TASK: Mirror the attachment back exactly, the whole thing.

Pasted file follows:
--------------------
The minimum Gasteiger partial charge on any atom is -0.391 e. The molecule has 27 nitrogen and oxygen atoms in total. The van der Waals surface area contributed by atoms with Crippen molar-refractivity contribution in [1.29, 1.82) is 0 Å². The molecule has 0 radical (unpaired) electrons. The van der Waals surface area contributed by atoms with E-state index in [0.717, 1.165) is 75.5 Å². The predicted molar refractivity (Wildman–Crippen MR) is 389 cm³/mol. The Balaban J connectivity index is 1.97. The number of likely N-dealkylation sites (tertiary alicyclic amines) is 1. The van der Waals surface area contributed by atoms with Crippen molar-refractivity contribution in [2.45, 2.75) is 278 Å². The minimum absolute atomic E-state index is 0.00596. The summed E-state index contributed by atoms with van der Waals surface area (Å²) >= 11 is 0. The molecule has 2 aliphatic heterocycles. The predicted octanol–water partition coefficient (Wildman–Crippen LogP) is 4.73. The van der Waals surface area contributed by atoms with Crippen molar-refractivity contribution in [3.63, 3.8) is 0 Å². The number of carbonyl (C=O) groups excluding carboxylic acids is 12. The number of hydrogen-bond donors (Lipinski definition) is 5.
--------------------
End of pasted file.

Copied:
The minimum Gasteiger partial charge on any atom is -0.391 e. The molecule has 27 nitrogen and oxygen atoms in total. The van der Waals surface area contributed by atoms with Crippen molar-refractivity contribution in [1.29, 1.82) is 0 Å². The molecule has 0 radical (unpaired) electrons. The van der Waals surface area contributed by atoms with E-state index in [0.717, 1.165) is 75.5 Å². The predicted molar refractivity (Wildman–Crippen MR) is 389 cm³/mol. The Balaban J connectivity index is 1.97. The number of likely N-dealkylation sites (tertiary alicyclic amines) is 1. The van der Waals surface area contributed by atoms with Crippen molar-refractivity contribution in [2.45, 2.75) is 278 Å². The minimum absolute atomic E-state index is 0.00596. The summed E-state index contributed by atoms with van der Waals surface area (Å²) >= 11 is 0. The molecule has 2 aliphatic heterocycles. The predicted octanol–water partition coefficient (Wildman–Crippen LogP) is 4.73. The van der Waals surface area contributed by atoms with Crippen molar-refractivity contribution in [3.63, 3.8) is 0 Å². The number of carbonyl (C=O) groups excluding carboxylic acids is 12. The number of hydrogen-bond donors (Lipinski definition) is 5.